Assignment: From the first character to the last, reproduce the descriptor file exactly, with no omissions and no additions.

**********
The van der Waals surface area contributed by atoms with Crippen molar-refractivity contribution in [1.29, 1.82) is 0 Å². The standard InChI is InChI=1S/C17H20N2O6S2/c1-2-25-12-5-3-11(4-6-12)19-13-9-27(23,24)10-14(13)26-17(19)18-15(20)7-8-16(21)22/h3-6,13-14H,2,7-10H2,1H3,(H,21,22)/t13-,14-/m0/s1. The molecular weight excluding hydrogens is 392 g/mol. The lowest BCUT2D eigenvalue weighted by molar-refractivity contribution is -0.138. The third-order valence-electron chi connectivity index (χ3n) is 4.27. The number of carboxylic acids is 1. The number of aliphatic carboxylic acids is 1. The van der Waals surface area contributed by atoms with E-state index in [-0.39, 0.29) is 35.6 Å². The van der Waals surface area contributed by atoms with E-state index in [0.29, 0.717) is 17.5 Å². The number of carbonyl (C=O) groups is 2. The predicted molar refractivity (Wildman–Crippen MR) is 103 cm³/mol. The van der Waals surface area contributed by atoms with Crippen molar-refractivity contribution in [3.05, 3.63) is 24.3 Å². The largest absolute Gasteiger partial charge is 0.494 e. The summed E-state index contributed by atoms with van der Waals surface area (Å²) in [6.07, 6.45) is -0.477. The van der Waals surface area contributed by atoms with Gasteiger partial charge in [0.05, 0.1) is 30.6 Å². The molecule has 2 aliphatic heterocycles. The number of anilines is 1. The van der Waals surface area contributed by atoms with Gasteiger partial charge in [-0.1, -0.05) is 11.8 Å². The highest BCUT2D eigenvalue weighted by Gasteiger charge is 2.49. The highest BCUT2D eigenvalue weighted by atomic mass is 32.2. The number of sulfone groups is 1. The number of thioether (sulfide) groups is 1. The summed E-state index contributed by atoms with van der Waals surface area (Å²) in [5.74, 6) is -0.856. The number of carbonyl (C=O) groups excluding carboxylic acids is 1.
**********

The van der Waals surface area contributed by atoms with Crippen molar-refractivity contribution in [1.29, 1.82) is 0 Å². The standard InChI is InChI=1S/C17H20N2O6S2/c1-2-25-12-5-3-11(4-6-12)19-13-9-27(23,24)10-14(13)26-17(19)18-15(20)7-8-16(21)22/h3-6,13-14H,2,7-10H2,1H3,(H,21,22)/t13-,14-/m0/s1. The molecular weight excluding hydrogens is 392 g/mol. The lowest BCUT2D eigenvalue weighted by molar-refractivity contribution is -0.138. The third-order valence-electron chi connectivity index (χ3n) is 4.27. The number of carboxylic acids is 1. The number of aliphatic carboxylic acids is 1. The van der Waals surface area contributed by atoms with E-state index in [-0.39, 0.29) is 35.6 Å². The van der Waals surface area contributed by atoms with E-state index in [0.29, 0.717) is 17.5 Å². The number of carbonyl (C=O) groups is 2. The predicted molar refractivity (Wildman–Crippen MR) is 103 cm³/mol. The van der Waals surface area contributed by atoms with Crippen molar-refractivity contribution in [3.05, 3.63) is 24.3 Å². The largest absolute Gasteiger partial charge is 0.494 e. The summed E-state index contributed by atoms with van der Waals surface area (Å²) in [6.07, 6.45) is -0.477. The van der Waals surface area contributed by atoms with Gasteiger partial charge in [0.05, 0.1) is 30.6 Å². The molecule has 2 aliphatic heterocycles. The number of anilines is 1. The van der Waals surface area contributed by atoms with Gasteiger partial charge in [-0.1, -0.05) is 11.8 Å². The highest BCUT2D eigenvalue weighted by Gasteiger charge is 2.49. The highest BCUT2D eigenvalue weighted by atomic mass is 32.2. The number of sulfone groups is 1. The number of thioether (sulfide) groups is 1. The summed E-state index contributed by atoms with van der Waals surface area (Å²) in [5.74, 6) is -0.856. The number of carbonyl (C=O) groups excluding carboxylic acids is 1.